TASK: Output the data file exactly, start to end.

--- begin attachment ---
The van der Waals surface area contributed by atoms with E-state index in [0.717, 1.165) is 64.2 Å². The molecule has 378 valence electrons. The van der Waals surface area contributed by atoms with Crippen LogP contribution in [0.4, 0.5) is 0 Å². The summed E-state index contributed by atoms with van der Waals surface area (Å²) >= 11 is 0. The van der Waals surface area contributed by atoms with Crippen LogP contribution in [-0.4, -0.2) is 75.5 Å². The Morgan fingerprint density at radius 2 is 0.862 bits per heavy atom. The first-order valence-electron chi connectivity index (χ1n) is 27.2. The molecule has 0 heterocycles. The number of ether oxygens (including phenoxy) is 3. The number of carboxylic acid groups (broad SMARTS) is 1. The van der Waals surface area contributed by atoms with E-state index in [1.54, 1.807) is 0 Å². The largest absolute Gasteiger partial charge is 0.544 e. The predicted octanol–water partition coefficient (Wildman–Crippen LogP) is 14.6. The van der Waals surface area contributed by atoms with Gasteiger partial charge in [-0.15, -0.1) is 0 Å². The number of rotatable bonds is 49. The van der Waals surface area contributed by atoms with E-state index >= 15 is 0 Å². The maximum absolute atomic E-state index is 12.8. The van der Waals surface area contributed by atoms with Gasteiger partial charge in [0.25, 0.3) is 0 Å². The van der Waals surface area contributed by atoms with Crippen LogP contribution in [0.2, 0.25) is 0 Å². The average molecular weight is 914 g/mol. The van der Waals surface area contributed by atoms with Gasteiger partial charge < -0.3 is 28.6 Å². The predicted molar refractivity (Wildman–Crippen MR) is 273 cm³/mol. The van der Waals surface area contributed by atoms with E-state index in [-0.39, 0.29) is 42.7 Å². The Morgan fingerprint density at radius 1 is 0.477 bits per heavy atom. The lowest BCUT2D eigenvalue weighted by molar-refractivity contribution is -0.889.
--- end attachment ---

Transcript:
The van der Waals surface area contributed by atoms with E-state index in [0.717, 1.165) is 64.2 Å². The molecule has 378 valence electrons. The van der Waals surface area contributed by atoms with Crippen LogP contribution in [0.4, 0.5) is 0 Å². The summed E-state index contributed by atoms with van der Waals surface area (Å²) >= 11 is 0. The van der Waals surface area contributed by atoms with Crippen LogP contribution in [-0.4, -0.2) is 75.5 Å². The Morgan fingerprint density at radius 2 is 0.862 bits per heavy atom. The first-order valence-electron chi connectivity index (χ1n) is 27.2. The molecule has 0 heterocycles. The number of ether oxygens (including phenoxy) is 3. The number of carboxylic acid groups (broad SMARTS) is 1. The van der Waals surface area contributed by atoms with E-state index in [1.54, 1.807) is 0 Å². The largest absolute Gasteiger partial charge is 0.544 e. The predicted octanol–water partition coefficient (Wildman–Crippen LogP) is 14.6. The van der Waals surface area contributed by atoms with Gasteiger partial charge in [-0.15, -0.1) is 0 Å². The number of rotatable bonds is 49. The van der Waals surface area contributed by atoms with E-state index >= 15 is 0 Å². The maximum absolute atomic E-state index is 12.8. The van der Waals surface area contributed by atoms with Gasteiger partial charge in [0.25, 0.3) is 0 Å². The van der Waals surface area contributed by atoms with Crippen LogP contribution in [0.2, 0.25) is 0 Å². The average molecular weight is 914 g/mol. The van der Waals surface area contributed by atoms with Gasteiger partial charge < -0.3 is 28.6 Å². The predicted molar refractivity (Wildman–Crippen MR) is 273 cm³/mol. The van der Waals surface area contributed by atoms with E-state index in [-0.39, 0.29) is 42.7 Å². The Morgan fingerprint density at radius 1 is 0.477 bits per heavy atom. The lowest BCUT2D eigenvalue weighted by molar-refractivity contribution is -0.889.